This commissioned systematic review was subject to full peer-review.
Systematic review: the role of liver transplantation in the management of hepatocellular carcinoma
Article first published online: 20 MAR 2012
© 2012 Blackwell Publishing Ltd
Alimentary Pharmacology & Therapeutics
Volume 35, Issue 10, pages 1113–1134, May 2012
How to Cite
Maggs, J. R. L., Suddle, A. R., Aluvihare, V. and Heneghan, M. A. (2012), Systematic review: the role of liver transplantation in the management of hepatocellular carcinoma. Alimentary Pharmacology & Therapeutics, 35: 1113–1134. doi: 10.1111/j.1365-2036.2012.05072.x
- Issue published online: 15 APR 2012
- Article first published online: 20 MAR 2012
- Manuscript Accepted: 2 MAR 2012
- Manuscript Revised: 27 FEB 2012
- Manuscript Revised: 18 SEP 2011
- Manuscript Received: 3 AUG 2011
Hepatocellular carcinoma (HCC) is a major cause of morbidity and mortality worldwide. Liver transplantation offers a potential cure for this otherwise devastating disease. The selection of the most appropriate candidates is paramount in an era of graft shortage.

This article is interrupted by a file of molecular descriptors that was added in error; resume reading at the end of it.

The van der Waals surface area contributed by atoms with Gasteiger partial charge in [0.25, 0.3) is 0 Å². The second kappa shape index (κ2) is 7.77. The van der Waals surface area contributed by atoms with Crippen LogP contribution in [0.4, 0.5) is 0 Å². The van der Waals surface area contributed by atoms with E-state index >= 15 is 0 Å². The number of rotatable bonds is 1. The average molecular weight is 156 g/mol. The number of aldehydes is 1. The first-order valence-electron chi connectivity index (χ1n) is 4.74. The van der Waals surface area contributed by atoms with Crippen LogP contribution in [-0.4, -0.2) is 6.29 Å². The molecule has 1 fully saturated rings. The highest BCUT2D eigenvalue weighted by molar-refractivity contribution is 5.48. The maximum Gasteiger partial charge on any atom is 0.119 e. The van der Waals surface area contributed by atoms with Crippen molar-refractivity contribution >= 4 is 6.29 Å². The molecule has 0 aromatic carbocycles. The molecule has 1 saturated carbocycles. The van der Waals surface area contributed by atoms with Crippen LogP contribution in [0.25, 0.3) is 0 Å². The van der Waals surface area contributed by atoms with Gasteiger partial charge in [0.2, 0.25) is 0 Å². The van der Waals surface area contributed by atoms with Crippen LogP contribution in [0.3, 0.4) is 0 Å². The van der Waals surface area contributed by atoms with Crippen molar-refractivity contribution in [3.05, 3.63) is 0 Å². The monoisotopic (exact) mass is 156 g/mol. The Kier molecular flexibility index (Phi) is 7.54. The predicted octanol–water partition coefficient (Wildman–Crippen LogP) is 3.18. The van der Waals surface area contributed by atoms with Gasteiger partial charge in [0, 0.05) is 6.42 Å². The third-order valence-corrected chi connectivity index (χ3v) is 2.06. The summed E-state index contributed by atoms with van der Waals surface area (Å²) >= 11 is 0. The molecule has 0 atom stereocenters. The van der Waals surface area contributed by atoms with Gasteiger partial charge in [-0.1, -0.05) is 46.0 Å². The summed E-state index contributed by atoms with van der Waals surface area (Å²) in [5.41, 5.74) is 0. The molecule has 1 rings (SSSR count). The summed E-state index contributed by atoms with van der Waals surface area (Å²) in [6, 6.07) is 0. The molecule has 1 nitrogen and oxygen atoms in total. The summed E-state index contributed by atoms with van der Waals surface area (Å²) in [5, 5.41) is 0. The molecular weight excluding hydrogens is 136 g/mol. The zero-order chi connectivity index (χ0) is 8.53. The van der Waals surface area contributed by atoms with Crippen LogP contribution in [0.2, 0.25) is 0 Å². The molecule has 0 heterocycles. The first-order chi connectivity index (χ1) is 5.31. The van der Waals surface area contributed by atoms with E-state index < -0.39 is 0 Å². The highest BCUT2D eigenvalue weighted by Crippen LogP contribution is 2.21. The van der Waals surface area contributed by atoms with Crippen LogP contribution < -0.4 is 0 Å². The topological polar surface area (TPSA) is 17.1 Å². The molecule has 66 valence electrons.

To review systematically the role of liver transplantation in the management of HCC in current clinical practice.
An electronic literature search using PUBMED (1980–2010) was performed. Search terms included HCC, hepatoma, liver cancer, and liver transplantation.
Liver transplantation is a highly successful treatment for HCC, in patients within Milan criteria (MC), defined as a solitary tumour ≤50 mm in diameter or ≤3 tumours ≤30 mm in diameter in the absence of extra-hepatic or vascular spread. Other eligibility criteria for liver transplantation are also used in clinical practice, such as the University of California, San Francisco criteria, with outcomes comparable to MC. Loco-regional therapies have a role in the bridging treatment of HCC by minimising wait-list drop-out secondary to tumour progression. Beyond MC, encouraging results have been demonstrated for patients with down-staged tumours. Post-liver transplantation, there is no evidence to support a specific immunosuppressive regimen. In the context of an insufficient cadaveric donor pool to meet demand, the role of adult living donation may be increasingly important.
Liver transplantation offers a curative therapy for selected patients with HCC. The optimisation of eligibility criteria is paramount to ensure that maximum benefit is accrued. Although wait-list therapies have been incorporated into clinical practice, additional high quality data are required to support this strategy.